Filed Under Story

Buckhorn Baths Motel

It all started when a couple was looking for something to drink. When he and his wife Alice established what is now known today as the Buckhorn Baths Motel in 1936, Ted Sliger was planning on using the building as a store, a gas station, and a home base for his considerable skills as a taxidermist. For the next three years, Ted and Alice had to haul their own water up to the property, no small task considering how far they were from Mesa’s current borders. In 1939, the Sligers resolved to dig a well and draw their own water. While they did find water, it turned out to be running at 112 degrees. The Sligers had stumbled across a hot spring.

Over the next seven years, the Sligers operations began to focus more and more on the hot springs they had running underneath the motel, building a bathhouse that could serve 75 patrons a day. In 1947, the Buckhorn Baths was discovered by New York Giants owner Horace Stoneham, who Made the motel their official base of operations. This officially propelled the establishment into the spotlight as it hosted baseball players, movie stars, and other celebrities. Rumor has it that it even served a young John F. Kennedy, seeking treatment for back injuries he suffered during World War II. Some also credit the Motel with playing a key role in the formation of the Arizona Cactus League.

The Buckhorn Baths remained open until Alice Sliger closed it down in 1999, Ted having passed away in 1987. Today, the Motel sits empty, with plenty of baseball memorabilia and Alice’s meticulous guest records potentially sealed away inside.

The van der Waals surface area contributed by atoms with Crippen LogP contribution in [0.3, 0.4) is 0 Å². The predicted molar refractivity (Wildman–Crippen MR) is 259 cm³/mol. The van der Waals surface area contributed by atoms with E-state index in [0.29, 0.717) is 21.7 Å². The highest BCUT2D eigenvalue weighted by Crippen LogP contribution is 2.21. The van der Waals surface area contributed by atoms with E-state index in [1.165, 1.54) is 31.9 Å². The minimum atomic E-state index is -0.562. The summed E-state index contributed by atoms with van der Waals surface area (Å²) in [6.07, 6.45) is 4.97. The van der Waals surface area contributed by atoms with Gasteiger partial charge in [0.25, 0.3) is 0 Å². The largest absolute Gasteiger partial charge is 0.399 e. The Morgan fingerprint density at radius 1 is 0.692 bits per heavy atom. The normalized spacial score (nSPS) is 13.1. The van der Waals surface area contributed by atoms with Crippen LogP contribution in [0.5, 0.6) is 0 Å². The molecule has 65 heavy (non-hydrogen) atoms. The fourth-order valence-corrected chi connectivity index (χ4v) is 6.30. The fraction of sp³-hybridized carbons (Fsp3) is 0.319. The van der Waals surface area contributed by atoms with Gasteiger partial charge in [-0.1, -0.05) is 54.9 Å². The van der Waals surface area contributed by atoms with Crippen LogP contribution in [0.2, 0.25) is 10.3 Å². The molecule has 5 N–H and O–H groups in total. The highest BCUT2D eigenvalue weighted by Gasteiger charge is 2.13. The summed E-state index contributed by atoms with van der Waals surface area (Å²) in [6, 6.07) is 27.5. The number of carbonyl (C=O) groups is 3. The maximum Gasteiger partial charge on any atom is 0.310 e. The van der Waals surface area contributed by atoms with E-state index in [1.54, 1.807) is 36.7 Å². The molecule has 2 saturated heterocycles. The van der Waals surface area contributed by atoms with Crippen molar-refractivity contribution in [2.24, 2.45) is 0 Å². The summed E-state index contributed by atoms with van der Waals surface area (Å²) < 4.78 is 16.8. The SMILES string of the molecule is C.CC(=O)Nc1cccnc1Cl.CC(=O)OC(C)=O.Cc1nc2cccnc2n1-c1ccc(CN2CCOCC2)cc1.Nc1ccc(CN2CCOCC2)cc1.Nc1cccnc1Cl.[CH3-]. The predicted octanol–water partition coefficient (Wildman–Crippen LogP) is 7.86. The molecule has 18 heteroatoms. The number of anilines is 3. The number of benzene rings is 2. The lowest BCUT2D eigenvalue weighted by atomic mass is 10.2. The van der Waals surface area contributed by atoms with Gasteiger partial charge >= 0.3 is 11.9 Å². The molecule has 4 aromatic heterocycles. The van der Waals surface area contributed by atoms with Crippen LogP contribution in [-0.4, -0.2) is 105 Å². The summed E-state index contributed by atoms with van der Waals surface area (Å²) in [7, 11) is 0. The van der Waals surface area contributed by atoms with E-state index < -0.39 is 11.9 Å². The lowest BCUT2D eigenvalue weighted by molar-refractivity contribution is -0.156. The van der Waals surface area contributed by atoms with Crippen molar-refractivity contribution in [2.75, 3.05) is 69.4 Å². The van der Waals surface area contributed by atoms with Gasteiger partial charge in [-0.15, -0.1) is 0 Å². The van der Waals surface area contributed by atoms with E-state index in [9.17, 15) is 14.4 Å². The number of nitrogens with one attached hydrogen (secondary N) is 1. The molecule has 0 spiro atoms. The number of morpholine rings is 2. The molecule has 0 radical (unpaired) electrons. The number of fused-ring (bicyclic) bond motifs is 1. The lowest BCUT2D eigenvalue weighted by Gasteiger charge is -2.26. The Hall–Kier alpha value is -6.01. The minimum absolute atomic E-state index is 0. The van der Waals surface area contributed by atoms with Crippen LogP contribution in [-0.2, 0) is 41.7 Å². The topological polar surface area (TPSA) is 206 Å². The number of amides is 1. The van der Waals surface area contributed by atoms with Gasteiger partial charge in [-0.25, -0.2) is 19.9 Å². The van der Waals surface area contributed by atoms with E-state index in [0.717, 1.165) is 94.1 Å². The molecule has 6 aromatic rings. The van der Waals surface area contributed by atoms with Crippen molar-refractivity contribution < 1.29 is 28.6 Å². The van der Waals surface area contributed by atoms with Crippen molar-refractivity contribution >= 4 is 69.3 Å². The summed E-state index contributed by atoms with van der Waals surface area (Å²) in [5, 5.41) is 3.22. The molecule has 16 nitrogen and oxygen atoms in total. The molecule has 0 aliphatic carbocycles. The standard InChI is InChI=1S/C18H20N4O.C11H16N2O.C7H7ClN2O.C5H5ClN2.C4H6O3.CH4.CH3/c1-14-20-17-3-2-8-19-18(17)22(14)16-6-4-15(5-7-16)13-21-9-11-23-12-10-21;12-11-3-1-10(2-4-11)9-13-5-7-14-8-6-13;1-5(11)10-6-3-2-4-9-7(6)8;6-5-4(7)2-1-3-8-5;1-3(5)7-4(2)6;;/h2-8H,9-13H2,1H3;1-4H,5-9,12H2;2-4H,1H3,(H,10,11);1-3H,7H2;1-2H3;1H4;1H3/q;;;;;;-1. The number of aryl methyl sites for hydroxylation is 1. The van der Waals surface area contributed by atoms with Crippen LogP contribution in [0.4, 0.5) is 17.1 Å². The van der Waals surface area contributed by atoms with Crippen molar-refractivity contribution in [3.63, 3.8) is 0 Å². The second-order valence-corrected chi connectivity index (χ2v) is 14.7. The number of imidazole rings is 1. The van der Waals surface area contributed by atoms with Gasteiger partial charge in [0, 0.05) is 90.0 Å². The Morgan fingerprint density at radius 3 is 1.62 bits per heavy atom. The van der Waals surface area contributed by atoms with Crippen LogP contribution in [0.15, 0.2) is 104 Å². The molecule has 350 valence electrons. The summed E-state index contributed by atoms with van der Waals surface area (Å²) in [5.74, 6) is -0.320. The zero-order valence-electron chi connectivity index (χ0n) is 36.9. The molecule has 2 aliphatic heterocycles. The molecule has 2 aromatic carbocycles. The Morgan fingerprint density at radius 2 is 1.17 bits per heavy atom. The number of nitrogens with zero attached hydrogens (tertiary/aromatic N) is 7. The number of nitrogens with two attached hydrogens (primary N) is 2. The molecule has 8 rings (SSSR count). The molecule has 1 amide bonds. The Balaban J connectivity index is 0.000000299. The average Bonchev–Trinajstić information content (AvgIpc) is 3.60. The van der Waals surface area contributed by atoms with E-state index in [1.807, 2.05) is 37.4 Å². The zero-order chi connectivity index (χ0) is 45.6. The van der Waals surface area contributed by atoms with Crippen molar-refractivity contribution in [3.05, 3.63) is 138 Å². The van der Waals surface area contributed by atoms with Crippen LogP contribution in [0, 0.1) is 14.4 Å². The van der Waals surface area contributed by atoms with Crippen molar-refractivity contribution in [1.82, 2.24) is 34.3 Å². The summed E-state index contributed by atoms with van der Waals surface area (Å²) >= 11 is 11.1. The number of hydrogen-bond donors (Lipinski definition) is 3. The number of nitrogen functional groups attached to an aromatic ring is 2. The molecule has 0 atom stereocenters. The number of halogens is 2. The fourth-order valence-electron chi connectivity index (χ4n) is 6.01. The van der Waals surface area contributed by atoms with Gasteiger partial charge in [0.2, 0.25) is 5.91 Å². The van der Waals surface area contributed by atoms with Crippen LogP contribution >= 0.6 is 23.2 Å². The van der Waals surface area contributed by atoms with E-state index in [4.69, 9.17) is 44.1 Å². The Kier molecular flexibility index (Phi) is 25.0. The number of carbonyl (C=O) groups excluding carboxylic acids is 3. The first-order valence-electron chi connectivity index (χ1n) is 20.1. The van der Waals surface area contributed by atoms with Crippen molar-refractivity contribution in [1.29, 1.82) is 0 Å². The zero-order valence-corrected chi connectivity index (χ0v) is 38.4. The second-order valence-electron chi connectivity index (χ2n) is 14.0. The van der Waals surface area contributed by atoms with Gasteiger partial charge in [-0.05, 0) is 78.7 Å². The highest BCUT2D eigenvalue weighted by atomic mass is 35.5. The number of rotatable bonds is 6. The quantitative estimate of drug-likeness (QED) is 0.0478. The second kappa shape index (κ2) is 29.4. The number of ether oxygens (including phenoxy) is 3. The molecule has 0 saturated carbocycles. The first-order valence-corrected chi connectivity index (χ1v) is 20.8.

Buckhorn Baths Motel- Side View The motel was opened in 1939 by Ted and Alice Sliger and never changed hands until 1999. Creator: Mark Simonitis Date: July, 2017
Buckhorn Baths Motel- Front Entrance.. Besides being Arizona's first hot springs resort, the Motel also boasted a Wildlife Museum full of hunting trophies acquired by Ted Sliger. Creator: Mark Simonitis Date: July, 2017
Buckhorn Baths Motel- Side View The Motel became famous for its hot springs and hosted baseball players, movie stars, and other celebrities. A popular rumor maintains that John F. Kennedy secretly checked into the Motel to seek treatment for back pains.
Buckhorn Baths Motel- Sign After the death of Alice Sliger in 1999, the Motel closed its doors to the public. The City of Mesa attempted to purchase the building in 2012, but the deal fell through. Creator: Mark Simonitis Date: July, 2017


Mark Simonitis, “Buckhorn Baths Motel,” Salt River Stories, accessed September 26, 2023,